We study the evolution of the following networks in dipteran insects (flies, midge, and mosquitoes): the gap gene network involved in pattern formation in the early embryo of dipterans, the gene network underlying muscle and heart development during organogenesis, and the thoracic patterning network responsible for the positioning of mechanosensory bristles on the dorsal cuticle of the animal (Fig. 2A). We are establishing three dipteran species—the fruit fly Drosophila melanogaster, the scuttle fly Megaselia abdita and the moth midge Clogmia albipunctata—as model systems to experimentally and quantitatively test hypotheses derived from systems-biology approaches to evolutionary developmental biology (Fig. 2B).
Our models allow us to infer the regulatory interactions necessary and sufficient to explain the observed expression patterns by fitting models to data. Models from different species can be compared to reveal which interactions are conserved and which have diverged during evolution. In addition, we study evolutionary transitions between species using an in silico evolution approach. We will test these predictions by using RNA interference (RNAi) in various species and reporter assays in Drosophila. Our approach provides an integrative view of network evolution across multiple levels, from the molecular to the phenotypic. To our knowledge, this has not yet been achieved for any real developmental system.
Our data are available through the following databases:
SuperFly: a database of quantitative Drosophila in situ hybridization patterns.
Diptex: a database for comparative transcriptomics in dipteran species.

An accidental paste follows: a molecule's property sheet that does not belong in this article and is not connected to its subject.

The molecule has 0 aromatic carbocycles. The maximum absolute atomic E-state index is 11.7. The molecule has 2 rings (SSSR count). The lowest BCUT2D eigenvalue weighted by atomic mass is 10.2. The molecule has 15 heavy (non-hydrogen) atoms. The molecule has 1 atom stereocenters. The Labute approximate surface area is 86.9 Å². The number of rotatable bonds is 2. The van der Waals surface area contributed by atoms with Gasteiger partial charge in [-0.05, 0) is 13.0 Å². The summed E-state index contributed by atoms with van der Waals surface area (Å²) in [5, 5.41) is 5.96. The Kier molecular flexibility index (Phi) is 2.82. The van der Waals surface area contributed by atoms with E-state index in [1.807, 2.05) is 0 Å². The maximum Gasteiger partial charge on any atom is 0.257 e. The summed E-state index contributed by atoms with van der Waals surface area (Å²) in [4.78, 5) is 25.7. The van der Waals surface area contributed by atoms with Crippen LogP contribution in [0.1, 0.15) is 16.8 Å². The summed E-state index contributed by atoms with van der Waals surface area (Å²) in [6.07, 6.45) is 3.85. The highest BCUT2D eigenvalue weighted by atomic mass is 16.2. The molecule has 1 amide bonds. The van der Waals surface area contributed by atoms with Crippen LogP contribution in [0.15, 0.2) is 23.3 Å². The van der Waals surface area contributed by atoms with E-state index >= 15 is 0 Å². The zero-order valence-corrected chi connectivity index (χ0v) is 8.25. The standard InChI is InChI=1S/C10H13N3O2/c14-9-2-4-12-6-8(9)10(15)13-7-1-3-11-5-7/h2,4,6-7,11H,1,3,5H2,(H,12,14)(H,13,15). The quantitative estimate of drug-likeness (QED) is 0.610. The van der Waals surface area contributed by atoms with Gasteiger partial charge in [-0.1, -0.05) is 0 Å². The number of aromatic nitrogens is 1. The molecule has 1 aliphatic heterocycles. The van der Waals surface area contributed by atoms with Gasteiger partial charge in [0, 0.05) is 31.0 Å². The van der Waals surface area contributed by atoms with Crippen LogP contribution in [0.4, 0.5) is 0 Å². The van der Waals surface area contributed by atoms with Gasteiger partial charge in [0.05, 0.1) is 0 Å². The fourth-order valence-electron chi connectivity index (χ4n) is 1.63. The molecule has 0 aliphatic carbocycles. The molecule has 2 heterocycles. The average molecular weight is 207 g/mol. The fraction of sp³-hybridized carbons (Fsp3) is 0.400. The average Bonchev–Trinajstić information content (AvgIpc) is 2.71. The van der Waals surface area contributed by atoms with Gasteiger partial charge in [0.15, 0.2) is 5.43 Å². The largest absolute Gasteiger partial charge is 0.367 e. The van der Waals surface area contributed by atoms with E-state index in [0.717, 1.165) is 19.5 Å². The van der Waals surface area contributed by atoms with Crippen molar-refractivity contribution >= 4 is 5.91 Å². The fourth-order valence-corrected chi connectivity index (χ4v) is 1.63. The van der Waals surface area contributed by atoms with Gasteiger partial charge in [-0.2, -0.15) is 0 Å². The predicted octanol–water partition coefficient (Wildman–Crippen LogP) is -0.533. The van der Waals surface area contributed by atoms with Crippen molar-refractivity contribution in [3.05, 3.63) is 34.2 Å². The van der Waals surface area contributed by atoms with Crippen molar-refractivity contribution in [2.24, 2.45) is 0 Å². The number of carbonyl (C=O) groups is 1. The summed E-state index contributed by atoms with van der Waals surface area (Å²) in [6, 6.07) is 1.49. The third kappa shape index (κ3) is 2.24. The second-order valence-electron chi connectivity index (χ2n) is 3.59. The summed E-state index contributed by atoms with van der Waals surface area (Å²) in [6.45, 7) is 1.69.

FlyEx: a database of quantitative gene expression patterns in the Drosophila blastoderm embryo.
We are collaborating with research groups in Europe and the US:
John Reinitz, University of Chicago, USA
Urs Schmidt-Ott, University of Chicago, USA
Maria Samsonova, St. Petersburg State Polytechnical University, RU
Nick Monk, University of Sheffield, UK
We are co-ordinating the 7th Framework Program consortium called BioPreDyn which is concerned with reverse-engineering and data-driven systems biology modeling. Consortium partners include
Julio Banga, Instituto de Investigaciones Marinas, CSIC, Vigo, ES
Julio Saez Rodrigues, EBI, Hinxton, UK
Jaap Kaandorp, University of Amsterdam, NL
Joke Blom, CWI Amsterdam, NL
Diego di Bernardo, TIGEM Naples, IT
Pedro Mendes, University of Manchester, UK
Neil Lawrence, University of Sheffield, UK
The CoSMo Company, Lyon, FR
Insilico Biotechnology, Stuttgart, DE
Fluxome SA, Stenlose, DK
... and are partners in the EraNET projects MODHEART (Co-ordinated by Laurent Perrin, Marseille, FR) and MOPDEV (Co-ordinated by Jaap Kaandorp, Amsterdam, NL).